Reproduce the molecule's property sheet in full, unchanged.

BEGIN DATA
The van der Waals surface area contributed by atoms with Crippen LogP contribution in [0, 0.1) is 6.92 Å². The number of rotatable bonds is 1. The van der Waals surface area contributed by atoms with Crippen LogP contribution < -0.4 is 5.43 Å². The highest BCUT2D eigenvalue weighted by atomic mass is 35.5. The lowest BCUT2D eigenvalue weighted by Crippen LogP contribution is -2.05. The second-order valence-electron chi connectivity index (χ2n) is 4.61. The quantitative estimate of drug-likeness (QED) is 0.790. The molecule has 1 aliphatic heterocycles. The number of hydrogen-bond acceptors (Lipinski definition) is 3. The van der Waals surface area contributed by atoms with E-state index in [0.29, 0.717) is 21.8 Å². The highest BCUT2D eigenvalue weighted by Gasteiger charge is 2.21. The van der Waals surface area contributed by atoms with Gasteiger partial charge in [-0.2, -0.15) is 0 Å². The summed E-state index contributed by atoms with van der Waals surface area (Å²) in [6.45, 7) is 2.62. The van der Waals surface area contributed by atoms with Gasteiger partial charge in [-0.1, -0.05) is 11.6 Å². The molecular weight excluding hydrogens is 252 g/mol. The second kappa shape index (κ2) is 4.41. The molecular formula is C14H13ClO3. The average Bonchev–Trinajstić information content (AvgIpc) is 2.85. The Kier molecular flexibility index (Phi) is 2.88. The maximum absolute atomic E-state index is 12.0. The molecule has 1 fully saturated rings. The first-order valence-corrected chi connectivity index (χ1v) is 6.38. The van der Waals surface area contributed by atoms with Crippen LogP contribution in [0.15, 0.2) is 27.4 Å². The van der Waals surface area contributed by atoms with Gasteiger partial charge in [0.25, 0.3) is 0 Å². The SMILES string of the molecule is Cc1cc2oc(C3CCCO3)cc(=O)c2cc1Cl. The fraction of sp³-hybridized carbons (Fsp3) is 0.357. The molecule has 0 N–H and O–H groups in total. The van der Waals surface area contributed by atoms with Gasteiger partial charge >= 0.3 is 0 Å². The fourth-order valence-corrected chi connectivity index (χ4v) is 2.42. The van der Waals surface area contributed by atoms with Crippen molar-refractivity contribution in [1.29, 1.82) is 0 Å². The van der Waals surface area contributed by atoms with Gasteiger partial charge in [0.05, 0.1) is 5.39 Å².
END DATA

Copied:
The van der Waals surface area contributed by atoms with Crippen LogP contribution in [0, 0.1) is 6.92 Å². The number of rotatable bonds is 1. The van der Waals surface area contributed by atoms with Crippen LogP contribution < -0.4 is 5.43 Å². The highest BCUT2D eigenvalue weighted by atomic mass is 35.5. The lowest BCUT2D eigenvalue weighted by Crippen LogP contribution is -2.05. The second-order valence-electron chi connectivity index (χ2n) is 4.61. The quantitative estimate of drug-likeness (QED) is 0.790. The molecule has 1 aliphatic heterocycles. The number of hydrogen-bond acceptors (Lipinski definition) is 3. The van der Waals surface area contributed by atoms with E-state index in [0.29, 0.717) is 21.8 Å². The highest BCUT2D eigenvalue weighted by Gasteiger charge is 2.21. The van der Waals surface area contributed by atoms with Gasteiger partial charge in [-0.2, -0.15) is 0 Å². The summed E-state index contributed by atoms with van der Waals surface area (Å²) in [6.45, 7) is 2.62. The van der Waals surface area contributed by atoms with Gasteiger partial charge in [-0.1, -0.05) is 11.6 Å². The molecular weight excluding hydrogens is 252 g/mol. The second kappa shape index (κ2) is 4.41. The molecular formula is C14H13ClO3. The average Bonchev–Trinajstić information content (AvgIpc) is 2.85. The Kier molecular flexibility index (Phi) is 2.88. The maximum absolute atomic E-state index is 12.0. The molecule has 1 fully saturated rings. The first-order valence-corrected chi connectivity index (χ1v) is 6.38. The van der Waals surface area contributed by atoms with Crippen LogP contribution in [0.15, 0.2) is 27.4 Å². The van der Waals surface area contributed by atoms with Gasteiger partial charge in [0.25, 0.3) is 0 Å². The SMILES string of the molecule is Cc1cc2oc(C3CCCO3)cc(=O)c2cc1Cl. The fraction of sp³-hybridized carbons (Fsp3) is 0.357. The molecule has 0 N–H and O–H groups in total. The van der Waals surface area contributed by atoms with Gasteiger partial charge >= 0.3 is 0 Å². The fourth-order valence-corrected chi connectivity index (χ4v) is 2.42. The van der Waals surface area contributed by atoms with Crippen molar-refractivity contribution in [1.29, 1.82) is 0 Å². The van der Waals surface area contributed by atoms with Gasteiger partial charge in [0.05, 0.1) is 5.39 Å².